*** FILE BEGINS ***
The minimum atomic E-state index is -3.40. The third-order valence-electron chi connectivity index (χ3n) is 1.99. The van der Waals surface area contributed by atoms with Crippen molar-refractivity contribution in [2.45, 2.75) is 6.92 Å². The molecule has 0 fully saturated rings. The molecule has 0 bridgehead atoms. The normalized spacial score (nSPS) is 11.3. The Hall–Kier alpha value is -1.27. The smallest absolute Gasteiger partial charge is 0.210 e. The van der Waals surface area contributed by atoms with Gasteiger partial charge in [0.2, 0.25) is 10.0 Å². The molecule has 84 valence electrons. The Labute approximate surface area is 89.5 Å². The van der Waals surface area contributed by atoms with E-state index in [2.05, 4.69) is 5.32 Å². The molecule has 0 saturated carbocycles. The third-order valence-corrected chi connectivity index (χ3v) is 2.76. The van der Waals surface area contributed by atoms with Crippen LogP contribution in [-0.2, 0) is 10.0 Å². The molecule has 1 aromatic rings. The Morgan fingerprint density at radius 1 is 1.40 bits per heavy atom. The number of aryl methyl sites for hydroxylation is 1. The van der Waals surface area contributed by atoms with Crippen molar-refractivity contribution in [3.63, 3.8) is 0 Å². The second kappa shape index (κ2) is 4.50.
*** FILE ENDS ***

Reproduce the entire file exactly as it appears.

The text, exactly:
The minimum atomic E-state index is -3.40. The third-order valence-electron chi connectivity index (χ3n) is 1.99. The van der Waals surface area contributed by atoms with Crippen molar-refractivity contribution in [2.45, 2.75) is 6.92 Å². The molecule has 0 fully saturated rings. The molecule has 0 bridgehead atoms. The normalized spacial score (nSPS) is 11.3. The Hall–Kier alpha value is -1.27. The smallest absolute Gasteiger partial charge is 0.210 e. The van der Waals surface area contributed by atoms with Gasteiger partial charge in [0.2, 0.25) is 10.0 Å². The molecule has 84 valence electrons. The Labute approximate surface area is 89.5 Å². The van der Waals surface area contributed by atoms with E-state index in [2.05, 4.69) is 5.32 Å². The molecule has 0 saturated carbocycles. The third-order valence-corrected chi connectivity index (χ3v) is 2.76. The van der Waals surface area contributed by atoms with Crippen LogP contribution in [-0.2, 0) is 10.0 Å². The molecule has 1 aromatic rings. The Morgan fingerprint density at radius 1 is 1.40 bits per heavy atom. The number of aryl methyl sites for hydroxylation is 1. The van der Waals surface area contributed by atoms with Crippen molar-refractivity contribution in [3.63, 3.8) is 0 Å². The second kappa shape index (κ2) is 4.50.